A Boatman was someone providing a ferry service across lochs and, in these cases, along the coast.
I have attempted to list these boatmen from South to North but a couple of the records are difficult to discern, and one simply gives the location as the ‘Boatman’s House’!
John Macleod, 20, Boat Man, Servant, Islands of Ensay and Kelligray, b. Harris
Donald Macrae, 19, Boat Man, Servant,
(William Macaskill, 32, Agricultural Labourer, Head, b. Harris)
Donald Macaskill, 31, Boatman, Kentulavig, b. Harris
Donald Morrison, 39, Boat Man, Losbery(?), b. Lochs – possibly Grosebay?
Evander Maclellan, 30, Boatman, Direcleit, b. Harris
John Morrison, 30, Boatman, Direcleit, b. Harris
Murdo Campbell, 48, Boatman, Tarbert, b. Harris
Aulay Macleod, 48, Boatman, Molingainish, b. Harris – possibly Kyles Stockinish?
John Mackenzie, 40, Boat Man, Strond, b. Harris
Donald Mackenzie, 35, Boat Man, Strond, b. Harris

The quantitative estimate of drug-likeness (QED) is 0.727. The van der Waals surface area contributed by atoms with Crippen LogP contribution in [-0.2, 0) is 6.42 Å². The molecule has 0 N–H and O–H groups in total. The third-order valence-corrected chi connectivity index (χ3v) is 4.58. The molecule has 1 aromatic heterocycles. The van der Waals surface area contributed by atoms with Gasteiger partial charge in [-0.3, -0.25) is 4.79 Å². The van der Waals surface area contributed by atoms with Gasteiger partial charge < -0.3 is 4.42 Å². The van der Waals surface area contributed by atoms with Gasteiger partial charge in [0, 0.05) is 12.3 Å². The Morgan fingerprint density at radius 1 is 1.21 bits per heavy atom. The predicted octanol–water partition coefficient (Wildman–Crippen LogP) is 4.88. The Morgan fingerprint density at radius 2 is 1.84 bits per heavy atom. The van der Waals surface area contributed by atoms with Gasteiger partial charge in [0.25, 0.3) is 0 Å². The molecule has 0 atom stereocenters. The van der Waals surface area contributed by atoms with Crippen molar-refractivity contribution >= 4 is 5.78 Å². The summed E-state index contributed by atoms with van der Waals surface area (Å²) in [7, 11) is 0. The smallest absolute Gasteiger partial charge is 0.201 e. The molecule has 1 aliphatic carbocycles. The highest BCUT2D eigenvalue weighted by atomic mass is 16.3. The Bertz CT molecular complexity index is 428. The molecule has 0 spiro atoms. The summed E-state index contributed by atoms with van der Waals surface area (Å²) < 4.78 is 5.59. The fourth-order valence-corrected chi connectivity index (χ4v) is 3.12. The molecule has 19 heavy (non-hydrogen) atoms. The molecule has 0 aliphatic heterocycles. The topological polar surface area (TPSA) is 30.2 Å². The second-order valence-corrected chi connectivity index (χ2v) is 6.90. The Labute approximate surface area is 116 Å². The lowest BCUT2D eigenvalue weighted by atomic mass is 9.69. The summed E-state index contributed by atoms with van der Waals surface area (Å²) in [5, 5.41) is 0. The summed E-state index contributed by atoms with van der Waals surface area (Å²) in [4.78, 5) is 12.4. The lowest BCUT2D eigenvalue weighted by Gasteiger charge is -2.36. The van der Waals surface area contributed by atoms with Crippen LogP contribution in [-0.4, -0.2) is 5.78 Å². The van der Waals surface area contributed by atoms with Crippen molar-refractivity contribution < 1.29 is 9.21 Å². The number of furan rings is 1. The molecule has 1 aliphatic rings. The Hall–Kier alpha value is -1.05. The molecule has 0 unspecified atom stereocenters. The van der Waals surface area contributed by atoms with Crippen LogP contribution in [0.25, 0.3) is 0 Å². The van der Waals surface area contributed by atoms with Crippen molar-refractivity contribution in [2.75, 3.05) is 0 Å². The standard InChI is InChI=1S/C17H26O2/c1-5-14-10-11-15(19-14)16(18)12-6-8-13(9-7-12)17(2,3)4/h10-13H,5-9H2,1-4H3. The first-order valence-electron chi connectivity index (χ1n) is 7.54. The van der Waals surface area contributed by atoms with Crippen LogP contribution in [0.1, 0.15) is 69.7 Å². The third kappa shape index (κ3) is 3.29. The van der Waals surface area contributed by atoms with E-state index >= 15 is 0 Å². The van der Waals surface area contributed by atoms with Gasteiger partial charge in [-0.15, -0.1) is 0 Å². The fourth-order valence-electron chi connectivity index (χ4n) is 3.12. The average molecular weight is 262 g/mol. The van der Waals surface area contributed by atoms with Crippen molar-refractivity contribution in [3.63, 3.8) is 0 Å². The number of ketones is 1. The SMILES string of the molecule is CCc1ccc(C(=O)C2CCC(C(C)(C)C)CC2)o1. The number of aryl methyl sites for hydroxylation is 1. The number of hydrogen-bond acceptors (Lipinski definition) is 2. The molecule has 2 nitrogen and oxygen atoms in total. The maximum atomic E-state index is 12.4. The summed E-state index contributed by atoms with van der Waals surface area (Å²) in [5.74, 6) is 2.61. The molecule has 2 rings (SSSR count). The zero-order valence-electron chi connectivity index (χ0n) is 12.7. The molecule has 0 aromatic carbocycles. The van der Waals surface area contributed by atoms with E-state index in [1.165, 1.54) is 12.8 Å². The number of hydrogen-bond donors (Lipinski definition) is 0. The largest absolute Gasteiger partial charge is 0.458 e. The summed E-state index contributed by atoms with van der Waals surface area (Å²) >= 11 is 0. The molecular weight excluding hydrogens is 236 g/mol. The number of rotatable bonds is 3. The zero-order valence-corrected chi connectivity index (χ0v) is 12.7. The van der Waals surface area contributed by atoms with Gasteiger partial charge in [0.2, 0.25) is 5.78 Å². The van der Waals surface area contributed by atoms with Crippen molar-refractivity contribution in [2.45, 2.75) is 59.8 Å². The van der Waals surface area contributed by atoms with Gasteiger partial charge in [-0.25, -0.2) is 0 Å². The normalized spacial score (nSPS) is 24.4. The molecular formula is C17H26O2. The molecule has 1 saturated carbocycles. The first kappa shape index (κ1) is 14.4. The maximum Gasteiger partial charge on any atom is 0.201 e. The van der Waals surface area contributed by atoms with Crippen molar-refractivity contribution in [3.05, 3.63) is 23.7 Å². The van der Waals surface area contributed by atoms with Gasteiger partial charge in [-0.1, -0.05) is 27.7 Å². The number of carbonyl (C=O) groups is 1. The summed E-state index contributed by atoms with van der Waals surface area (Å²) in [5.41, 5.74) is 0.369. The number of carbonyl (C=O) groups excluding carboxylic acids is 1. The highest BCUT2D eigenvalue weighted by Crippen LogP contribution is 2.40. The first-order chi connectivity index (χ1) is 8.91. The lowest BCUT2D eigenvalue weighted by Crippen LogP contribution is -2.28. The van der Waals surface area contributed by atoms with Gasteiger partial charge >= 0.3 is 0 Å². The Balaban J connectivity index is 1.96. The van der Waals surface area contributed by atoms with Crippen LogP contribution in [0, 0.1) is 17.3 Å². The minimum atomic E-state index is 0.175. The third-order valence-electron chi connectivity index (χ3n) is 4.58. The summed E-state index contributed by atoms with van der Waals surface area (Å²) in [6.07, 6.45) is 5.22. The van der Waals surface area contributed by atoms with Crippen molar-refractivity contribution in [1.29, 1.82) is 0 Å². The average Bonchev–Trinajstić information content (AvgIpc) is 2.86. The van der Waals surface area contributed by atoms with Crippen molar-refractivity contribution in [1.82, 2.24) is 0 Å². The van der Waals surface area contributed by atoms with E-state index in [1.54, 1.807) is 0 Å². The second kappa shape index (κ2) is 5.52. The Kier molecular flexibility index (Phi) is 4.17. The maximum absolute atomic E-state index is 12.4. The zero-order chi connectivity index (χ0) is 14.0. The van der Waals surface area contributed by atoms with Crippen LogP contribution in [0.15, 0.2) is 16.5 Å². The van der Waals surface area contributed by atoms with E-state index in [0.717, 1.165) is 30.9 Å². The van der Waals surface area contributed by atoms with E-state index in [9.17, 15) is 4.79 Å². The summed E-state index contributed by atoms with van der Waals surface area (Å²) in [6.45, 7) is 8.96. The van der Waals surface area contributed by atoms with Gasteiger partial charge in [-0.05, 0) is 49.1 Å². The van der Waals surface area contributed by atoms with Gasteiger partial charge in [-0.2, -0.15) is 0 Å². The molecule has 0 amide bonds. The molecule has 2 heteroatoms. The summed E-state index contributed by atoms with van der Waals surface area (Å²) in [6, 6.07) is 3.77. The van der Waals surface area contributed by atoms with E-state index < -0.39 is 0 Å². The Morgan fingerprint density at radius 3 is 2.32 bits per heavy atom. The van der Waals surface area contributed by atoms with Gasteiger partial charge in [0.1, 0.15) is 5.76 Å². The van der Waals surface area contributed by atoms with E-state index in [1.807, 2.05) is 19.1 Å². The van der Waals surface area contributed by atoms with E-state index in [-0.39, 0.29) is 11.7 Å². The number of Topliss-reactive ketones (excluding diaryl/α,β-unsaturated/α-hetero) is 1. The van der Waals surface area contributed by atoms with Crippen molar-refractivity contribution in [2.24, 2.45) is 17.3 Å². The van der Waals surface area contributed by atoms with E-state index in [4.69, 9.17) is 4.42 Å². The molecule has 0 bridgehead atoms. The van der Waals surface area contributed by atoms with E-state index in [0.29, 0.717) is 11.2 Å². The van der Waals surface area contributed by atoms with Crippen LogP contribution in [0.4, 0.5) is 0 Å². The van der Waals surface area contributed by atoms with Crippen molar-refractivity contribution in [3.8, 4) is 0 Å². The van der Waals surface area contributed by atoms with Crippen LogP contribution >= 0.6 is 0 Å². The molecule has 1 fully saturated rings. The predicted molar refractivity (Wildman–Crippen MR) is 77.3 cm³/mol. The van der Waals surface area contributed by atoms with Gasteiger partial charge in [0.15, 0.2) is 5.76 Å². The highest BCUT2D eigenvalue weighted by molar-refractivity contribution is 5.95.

Kenneth Mackenzie, 34, Boat Man, Strond, b. Harris
John Shaw, 65, Boatman, Obe Shop, b.
Donald Morrison, 56, Boatman, b. Lochs – assumed Grosebay?
Roderick Campbell, 38, Boatman, Boatman’s House, b. Harris
1881 None listed
1891 None listed
John Ferguson, 60, Boatman, Kentulavig, b. Harris
It is vital to appreciate that at the time we are observing, there were no roads that we would recognise by that name today. The sea was the highway and upon it would be a wide variety of vessels, large and small, some powered by sail and others by sweat.
It seems reasonable to conjecture that the men recorded here would have been called upon to move people, precious goods such as roof timbers and anything else that their boats were suitable for carrying.
There presence predominantly on the Sound and Bays of Harris reminds us that here were the safe harbours that were lacking on the Atlantic West coast. Theirs was a role worthy of more research.